Since its emergence, coronavirus disease 2019 (COVID-19) has remained a global health crisis and continues to impart significant social, psychological, and logistical burdens on individuals and health care systems [1-2]. The United States has reported the largest number of cases, and as of July 13, 2021, there were 33,726,363 COVID-19 cases with 605,140 deaths [3]. Robust research has resulted in a better understanding of the natural history of the disease, characteristics of patients, and predictors of outcomes. Despite this, there is still a need for more evidence data regarding characteristics and outcomes of those admitted to intensive care units (ICUs), particularly in the United States. Preliminary studies suggest that up to 6% of COVID-9 patients in the US required ICU admission, conferring the highest mortality to this group [4].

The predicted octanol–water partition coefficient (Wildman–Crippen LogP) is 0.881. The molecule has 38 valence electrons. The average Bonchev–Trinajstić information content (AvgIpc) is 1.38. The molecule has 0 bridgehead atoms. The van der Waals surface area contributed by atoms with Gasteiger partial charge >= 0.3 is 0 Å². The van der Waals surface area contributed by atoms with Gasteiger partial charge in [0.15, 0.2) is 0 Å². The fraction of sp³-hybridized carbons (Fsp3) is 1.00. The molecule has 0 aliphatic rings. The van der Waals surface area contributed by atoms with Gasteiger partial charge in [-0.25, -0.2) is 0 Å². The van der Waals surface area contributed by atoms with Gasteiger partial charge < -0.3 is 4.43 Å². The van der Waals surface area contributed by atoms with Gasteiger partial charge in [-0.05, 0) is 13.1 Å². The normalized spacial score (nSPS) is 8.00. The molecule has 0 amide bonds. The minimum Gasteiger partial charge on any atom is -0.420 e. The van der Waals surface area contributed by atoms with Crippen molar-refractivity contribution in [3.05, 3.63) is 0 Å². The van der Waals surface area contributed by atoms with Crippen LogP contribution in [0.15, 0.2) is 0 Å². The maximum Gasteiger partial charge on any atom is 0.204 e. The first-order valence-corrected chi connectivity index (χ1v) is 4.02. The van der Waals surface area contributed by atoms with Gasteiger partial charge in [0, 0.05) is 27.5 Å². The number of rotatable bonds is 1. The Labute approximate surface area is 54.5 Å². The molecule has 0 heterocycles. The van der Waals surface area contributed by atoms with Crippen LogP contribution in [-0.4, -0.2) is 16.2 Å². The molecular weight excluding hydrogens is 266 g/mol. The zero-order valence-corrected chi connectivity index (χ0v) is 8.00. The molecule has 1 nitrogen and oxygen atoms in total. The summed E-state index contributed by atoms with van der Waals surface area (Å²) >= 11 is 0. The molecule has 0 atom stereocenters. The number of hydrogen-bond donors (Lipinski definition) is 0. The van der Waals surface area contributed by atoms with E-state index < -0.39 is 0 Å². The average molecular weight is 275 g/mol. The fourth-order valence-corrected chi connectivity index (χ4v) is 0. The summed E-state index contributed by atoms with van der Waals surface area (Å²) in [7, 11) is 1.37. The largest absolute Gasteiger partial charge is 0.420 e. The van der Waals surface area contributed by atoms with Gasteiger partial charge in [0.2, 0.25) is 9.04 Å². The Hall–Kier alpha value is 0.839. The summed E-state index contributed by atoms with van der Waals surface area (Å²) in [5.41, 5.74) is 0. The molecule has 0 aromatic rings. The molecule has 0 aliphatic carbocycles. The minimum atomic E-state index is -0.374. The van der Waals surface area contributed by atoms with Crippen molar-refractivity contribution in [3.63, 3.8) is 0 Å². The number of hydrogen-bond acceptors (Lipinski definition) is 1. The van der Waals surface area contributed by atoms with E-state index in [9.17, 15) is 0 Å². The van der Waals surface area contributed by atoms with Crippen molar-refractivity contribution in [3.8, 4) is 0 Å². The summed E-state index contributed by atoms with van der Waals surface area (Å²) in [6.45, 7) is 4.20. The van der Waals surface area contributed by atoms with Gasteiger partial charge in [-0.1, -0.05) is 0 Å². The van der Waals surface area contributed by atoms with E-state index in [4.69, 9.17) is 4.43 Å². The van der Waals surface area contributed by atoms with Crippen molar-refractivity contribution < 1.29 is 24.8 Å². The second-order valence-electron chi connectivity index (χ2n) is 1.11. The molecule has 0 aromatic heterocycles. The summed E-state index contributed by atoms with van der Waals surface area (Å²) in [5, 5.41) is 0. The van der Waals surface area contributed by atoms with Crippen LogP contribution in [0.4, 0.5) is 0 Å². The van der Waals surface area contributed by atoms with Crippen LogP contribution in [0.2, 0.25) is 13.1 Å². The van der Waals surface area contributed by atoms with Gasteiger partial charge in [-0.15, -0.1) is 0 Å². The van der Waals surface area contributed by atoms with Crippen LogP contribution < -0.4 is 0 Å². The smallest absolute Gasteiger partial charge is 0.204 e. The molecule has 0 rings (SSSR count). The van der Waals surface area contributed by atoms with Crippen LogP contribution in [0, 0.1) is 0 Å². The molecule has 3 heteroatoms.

Allegheny Health Network (AHN) is one of the largest consortiums of academic urban and non-academic rural hospitals in Western Pennsylvania and has been at the forefront of COVID-19 in Pennsylvania [5-7]. Up to July 13, 2021, the state of Pennsylvania reported 1,214,654 COVD-19 cases with 27,769 deaths, however, characteristics specific to severely ill patients have not been published [8]. In this context; the present study was conducted to describe the initial experience with regards to the clinical characteristics and outcomes for patients with COVID-19 admitted to ICUs across a large health system. Factors associated with mortality in this population were also identified.

Materials & Methods